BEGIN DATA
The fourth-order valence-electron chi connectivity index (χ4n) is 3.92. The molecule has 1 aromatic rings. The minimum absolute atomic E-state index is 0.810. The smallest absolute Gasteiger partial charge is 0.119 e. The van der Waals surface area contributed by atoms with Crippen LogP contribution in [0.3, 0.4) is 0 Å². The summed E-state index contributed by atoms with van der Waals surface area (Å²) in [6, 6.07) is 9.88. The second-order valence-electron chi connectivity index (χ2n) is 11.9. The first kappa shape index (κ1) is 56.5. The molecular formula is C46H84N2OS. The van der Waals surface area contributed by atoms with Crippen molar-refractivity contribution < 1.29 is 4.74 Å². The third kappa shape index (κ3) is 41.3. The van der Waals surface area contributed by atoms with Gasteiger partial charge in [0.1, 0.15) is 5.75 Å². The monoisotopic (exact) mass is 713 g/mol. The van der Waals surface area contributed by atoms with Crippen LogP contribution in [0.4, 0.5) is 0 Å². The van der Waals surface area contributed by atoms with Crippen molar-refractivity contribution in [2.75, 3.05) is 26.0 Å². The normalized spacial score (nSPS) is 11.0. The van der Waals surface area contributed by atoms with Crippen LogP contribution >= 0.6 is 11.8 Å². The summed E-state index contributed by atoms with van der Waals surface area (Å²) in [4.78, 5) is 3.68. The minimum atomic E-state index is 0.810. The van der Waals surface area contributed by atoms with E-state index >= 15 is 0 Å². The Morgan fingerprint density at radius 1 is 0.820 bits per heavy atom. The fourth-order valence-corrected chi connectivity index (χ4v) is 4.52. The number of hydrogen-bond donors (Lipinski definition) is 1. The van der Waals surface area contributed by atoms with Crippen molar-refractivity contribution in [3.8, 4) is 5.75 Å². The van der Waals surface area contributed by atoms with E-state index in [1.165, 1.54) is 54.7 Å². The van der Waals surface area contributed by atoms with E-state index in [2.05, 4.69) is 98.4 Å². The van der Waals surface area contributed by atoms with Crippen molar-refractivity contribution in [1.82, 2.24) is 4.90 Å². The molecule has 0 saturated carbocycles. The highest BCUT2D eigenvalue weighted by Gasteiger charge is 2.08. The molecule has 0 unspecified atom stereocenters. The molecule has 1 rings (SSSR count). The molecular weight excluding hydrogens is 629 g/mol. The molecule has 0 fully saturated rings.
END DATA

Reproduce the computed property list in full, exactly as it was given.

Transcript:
The fourth-order valence-electron chi connectivity index (χ4n) is 3.92. The molecule has 1 aromatic rings. The minimum absolute atomic E-state index is 0.810. The smallest absolute Gasteiger partial charge is 0.119 e. The van der Waals surface area contributed by atoms with Crippen LogP contribution in [0.3, 0.4) is 0 Å². The summed E-state index contributed by atoms with van der Waals surface area (Å²) in [6, 6.07) is 9.88. The second-order valence-electron chi connectivity index (χ2n) is 11.9. The first kappa shape index (κ1) is 56.5. The molecular formula is C46H84N2OS. The van der Waals surface area contributed by atoms with Crippen molar-refractivity contribution < 1.29 is 4.74 Å². The third kappa shape index (κ3) is 41.3. The van der Waals surface area contributed by atoms with Gasteiger partial charge in [0.1, 0.15) is 5.75 Å². The monoisotopic (exact) mass is 713 g/mol. The van der Waals surface area contributed by atoms with Crippen LogP contribution in [0.4, 0.5) is 0 Å². The van der Waals surface area contributed by atoms with Crippen molar-refractivity contribution in [2.75, 3.05) is 26.0 Å². The normalized spacial score (nSPS) is 11.0. The van der Waals surface area contributed by atoms with Crippen LogP contribution >= 0.6 is 11.8 Å². The summed E-state index contributed by atoms with van der Waals surface area (Å²) in [4.78, 5) is 3.68. The minimum atomic E-state index is 0.810. The van der Waals surface area contributed by atoms with E-state index >= 15 is 0 Å². The Morgan fingerprint density at radius 1 is 0.820 bits per heavy atom. The fourth-order valence-corrected chi connectivity index (χ4v) is 4.52. The number of hydrogen-bond donors (Lipinski definition) is 1. The van der Waals surface area contributed by atoms with Crippen molar-refractivity contribution in [3.8, 4) is 5.75 Å². The van der Waals surface area contributed by atoms with E-state index in [1.165, 1.54) is 54.7 Å². The van der Waals surface area contributed by atoms with E-state index in [2.05, 4.69) is 98.4 Å². The van der Waals surface area contributed by atoms with Crippen molar-refractivity contribution in [1.82, 2.24) is 4.90 Å². The molecule has 0 saturated carbocycles. The highest BCUT2D eigenvalue weighted by Gasteiger charge is 2.08. The molecule has 0 unspecified atom stereocenters. The molecule has 1 rings (SSSR count). The molecular weight excluding hydrogens is 629 g/mol. The molecule has 0 fully saturated rings.